The following column is in response to the previous posting by Thunder Bay Chamber of Commerce President Harold Wilson. This column was published on October 1, 2010. There is widespread opposition throughout Northern Ontario to the McGuinty Government’s Far North Act. That opposition includes First Nations political organizations such as Nishnawbe Aski Nation (NAN) which represents 49 First Nation communities within the territory of James Bay Treaty 9 and the Ontario portions of Treaty 5.
Ontario Minister of Natural Resources-Linda Jeffrey
The passing of Bill 191, the Far North Act, represents an unprecedented opportunity for Ontario to work jointly with First Nations in the Far North to initiate positive change in the region.
The Star’s guest column by Harold Wilson, published on Sept. 29, contained a number of misconceptions about the intent of this legislation that I would like to correct.
The article failed to recognize the significant contribution made by First Nations in both developing Bill 191 and in the significant role they will play in implementing it.
Working jointly with First Nations on community-based land-use planning is central to the purpose of Bill 191 and the key to its success. The relationship between the people and the land should be a cornerstone for any land use planning decisions in the Far North.
The legislation passed last Thursday included more than 43 amendments addressing the concerns we heard during discussions with First Nations communities, resource development stakeholders and environmental organizations. We believe these amendments made the legislation both stronger and more inclusive.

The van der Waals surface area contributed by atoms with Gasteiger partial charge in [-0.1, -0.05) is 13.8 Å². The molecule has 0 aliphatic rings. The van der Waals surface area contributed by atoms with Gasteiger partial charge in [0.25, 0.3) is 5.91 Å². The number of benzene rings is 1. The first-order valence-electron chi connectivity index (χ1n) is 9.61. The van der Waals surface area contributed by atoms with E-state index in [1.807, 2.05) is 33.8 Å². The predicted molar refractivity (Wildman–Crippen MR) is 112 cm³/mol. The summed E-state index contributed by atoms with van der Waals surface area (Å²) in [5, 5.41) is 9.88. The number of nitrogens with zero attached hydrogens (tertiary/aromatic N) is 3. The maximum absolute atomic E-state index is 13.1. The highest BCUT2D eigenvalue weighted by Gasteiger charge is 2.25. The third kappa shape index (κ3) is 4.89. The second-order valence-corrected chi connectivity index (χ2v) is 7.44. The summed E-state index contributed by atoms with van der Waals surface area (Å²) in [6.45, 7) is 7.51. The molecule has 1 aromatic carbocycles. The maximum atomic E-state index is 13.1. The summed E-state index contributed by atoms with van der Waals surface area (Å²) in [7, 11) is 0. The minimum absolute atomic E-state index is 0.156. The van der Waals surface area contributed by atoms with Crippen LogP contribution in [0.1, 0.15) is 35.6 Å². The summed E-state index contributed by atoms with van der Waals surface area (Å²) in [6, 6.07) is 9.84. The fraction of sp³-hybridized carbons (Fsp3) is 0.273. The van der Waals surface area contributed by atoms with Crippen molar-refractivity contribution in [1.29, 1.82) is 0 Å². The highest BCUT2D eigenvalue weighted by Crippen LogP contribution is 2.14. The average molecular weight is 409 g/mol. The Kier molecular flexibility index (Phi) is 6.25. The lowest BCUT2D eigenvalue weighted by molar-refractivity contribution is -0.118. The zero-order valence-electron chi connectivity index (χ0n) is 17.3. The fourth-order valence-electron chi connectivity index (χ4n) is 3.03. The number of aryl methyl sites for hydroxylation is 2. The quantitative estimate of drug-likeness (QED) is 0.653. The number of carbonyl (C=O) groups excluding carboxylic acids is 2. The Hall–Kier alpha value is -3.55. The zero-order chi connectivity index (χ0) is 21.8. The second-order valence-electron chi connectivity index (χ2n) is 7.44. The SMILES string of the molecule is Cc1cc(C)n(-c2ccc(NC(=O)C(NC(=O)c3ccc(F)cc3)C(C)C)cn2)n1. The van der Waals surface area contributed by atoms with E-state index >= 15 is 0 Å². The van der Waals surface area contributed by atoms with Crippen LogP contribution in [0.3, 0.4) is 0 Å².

The Far North Act confirms a leadership role for First Nations through community-based land-use planning in deciding which lands in the Far North will be protected and where development may occur. And it puts into law — for the first time in Ontario — a requirement for First Nations approval of land-use plans on public lands.
Many First Nations communities have taken the lead and are already involved in this process. One community has a completed land-use plan in place, and eight other communities are at advanced stages of planning.
As well, the fact that the Far North Act sets the stage for sustainable economic development that benefits First Nations was a vital component of the bill.
Rather than hinder development as some have speculated, the Far North Act will provide much-needed clarity and certainty about where forestry, mining and renewable energy activities may take place.
Only two weeks ago, the minister of Northern Development, Mines and Forestry, Michael Gravelle, and I signed a letter of intent with Chief Eli Moonias of Marten Falls First Nation, and Chief Cornelius Wabasse of Webequie First Nation. This partnership is a good example of the productive partnership that exists between First Nations and the government.
The letter of intent reaffirmed a commitment to work together on economic development and land-use planning in the Far North, including development of the mineral-rich deposits in the Ring of Fire.
Bill 191, the Far North Act, is a significant milestone on a journey that has not always been easy. We have land use planning that guides development in the rest of the province and believe this is important for the Far North as well.
I am confident this historic piece of legislation will not only balance environmental protection with sustainable economic development in the Far North, but will ultimately strengthen the relationship between First Nations and Ontario based on a shared vision and principles of joint responsibility.